When men start experiencing symptoms of heart disease, many just ignore it. But when they have problems downstairs with erectile dysfunction (ED), they’re much quicker to see a doctor.
New research says that could be a good thing—since the two conditions are actually related.
In a study published in the journal Circulation, Dr. Michael Blaha and his research team dove into the correlation between ED and heart disease.
For years, experts have known that the risk factors for erectile dysfunction mirror those of heart disease. What they hadn’t determined was that the two could be linked.
Erectile Dysfunction is a major player in heart disease.
Indeed, Blaha’s research found that those who suffer from erectile dysfunction have a highly significant incidence of heart disease. So much so that researchers have called it the most reliable evidence for a link between ED and heart disease to date, says Medical News Today.
To find out if there was a relationship between the conditions, researchers used the Multi-Ethnic Study of Atherosclerosis (MESA).
The MESA study has prided itself on its “ethnically diverse, community-based, multisite” population, making the results more applicable to the general population.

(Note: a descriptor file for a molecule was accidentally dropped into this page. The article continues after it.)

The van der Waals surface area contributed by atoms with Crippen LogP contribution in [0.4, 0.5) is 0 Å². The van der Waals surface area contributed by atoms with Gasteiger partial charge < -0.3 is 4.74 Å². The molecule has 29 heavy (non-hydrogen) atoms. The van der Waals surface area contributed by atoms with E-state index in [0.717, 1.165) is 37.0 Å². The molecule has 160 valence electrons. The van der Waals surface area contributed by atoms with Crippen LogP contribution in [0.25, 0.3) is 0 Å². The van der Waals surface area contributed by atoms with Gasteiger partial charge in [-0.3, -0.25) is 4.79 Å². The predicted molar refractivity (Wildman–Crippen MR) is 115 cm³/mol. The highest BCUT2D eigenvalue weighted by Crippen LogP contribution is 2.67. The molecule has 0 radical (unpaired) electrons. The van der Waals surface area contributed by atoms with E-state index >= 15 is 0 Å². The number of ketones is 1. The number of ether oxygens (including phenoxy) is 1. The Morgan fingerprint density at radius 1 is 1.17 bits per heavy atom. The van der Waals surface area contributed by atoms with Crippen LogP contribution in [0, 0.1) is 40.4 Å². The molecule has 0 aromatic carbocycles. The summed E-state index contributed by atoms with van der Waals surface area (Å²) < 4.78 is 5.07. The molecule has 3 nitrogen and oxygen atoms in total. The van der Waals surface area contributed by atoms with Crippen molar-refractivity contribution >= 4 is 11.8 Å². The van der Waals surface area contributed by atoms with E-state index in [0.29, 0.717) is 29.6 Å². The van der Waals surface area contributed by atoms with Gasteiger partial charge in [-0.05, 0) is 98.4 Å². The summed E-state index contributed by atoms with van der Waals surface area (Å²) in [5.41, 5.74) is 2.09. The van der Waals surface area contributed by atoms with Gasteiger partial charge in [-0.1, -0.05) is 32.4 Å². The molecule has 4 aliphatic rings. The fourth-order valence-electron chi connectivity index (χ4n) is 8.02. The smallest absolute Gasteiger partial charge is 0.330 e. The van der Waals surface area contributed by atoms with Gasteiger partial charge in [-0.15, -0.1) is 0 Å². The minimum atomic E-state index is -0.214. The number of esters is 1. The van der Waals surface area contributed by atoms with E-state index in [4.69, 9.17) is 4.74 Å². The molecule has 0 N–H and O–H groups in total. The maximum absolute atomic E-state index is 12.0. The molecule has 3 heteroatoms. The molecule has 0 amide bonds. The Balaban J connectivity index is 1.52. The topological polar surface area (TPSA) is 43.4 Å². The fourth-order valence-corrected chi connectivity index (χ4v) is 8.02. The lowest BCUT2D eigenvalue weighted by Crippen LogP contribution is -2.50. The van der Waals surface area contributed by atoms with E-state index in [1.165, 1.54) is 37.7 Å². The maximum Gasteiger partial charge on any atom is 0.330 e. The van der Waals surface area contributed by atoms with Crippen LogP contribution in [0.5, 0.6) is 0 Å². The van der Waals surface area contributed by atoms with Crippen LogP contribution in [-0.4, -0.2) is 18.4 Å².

Researchers then used information from participants who reported “never able” or “sometimes able” for erectile dysfunction. Participants also could not have experienced a cardiac event before the 5th check-up for the study.
Once vetted, over 1700 men remained, and researchers followed these participants for 4 years to test their hypothesis.
The result? They recorded 115 cardiac events, including heart attack, stroke, non-fatal cardiac arrest and sudden cardiac death.
These findings showed that ED actually doubled the risk of heart disease in men.
And researchers did take into account the risk of ED apart from other factors like high blood pressure, smoking and high cholesterol.
In short, erectile dysfunction could be a major player in heart disease for men.
ED is a fairly common condition too. One study showed that as many as one-fourth of men under age 40 could be experiencing dysfunction in this area.
The risk factors for ED include diabetes, heart conditions, being overweight, and tobacco use—all of which are risk factors for heart disease.
According to the Centers for Disease Control and Prevention, over 600,000 deaths occur each year due to heart disease. In 2009, over half of those deaths were men.
While controlling risk factors like being overweight and smoking is still necessary, ED could be a good warning for men to get their hearts checked too.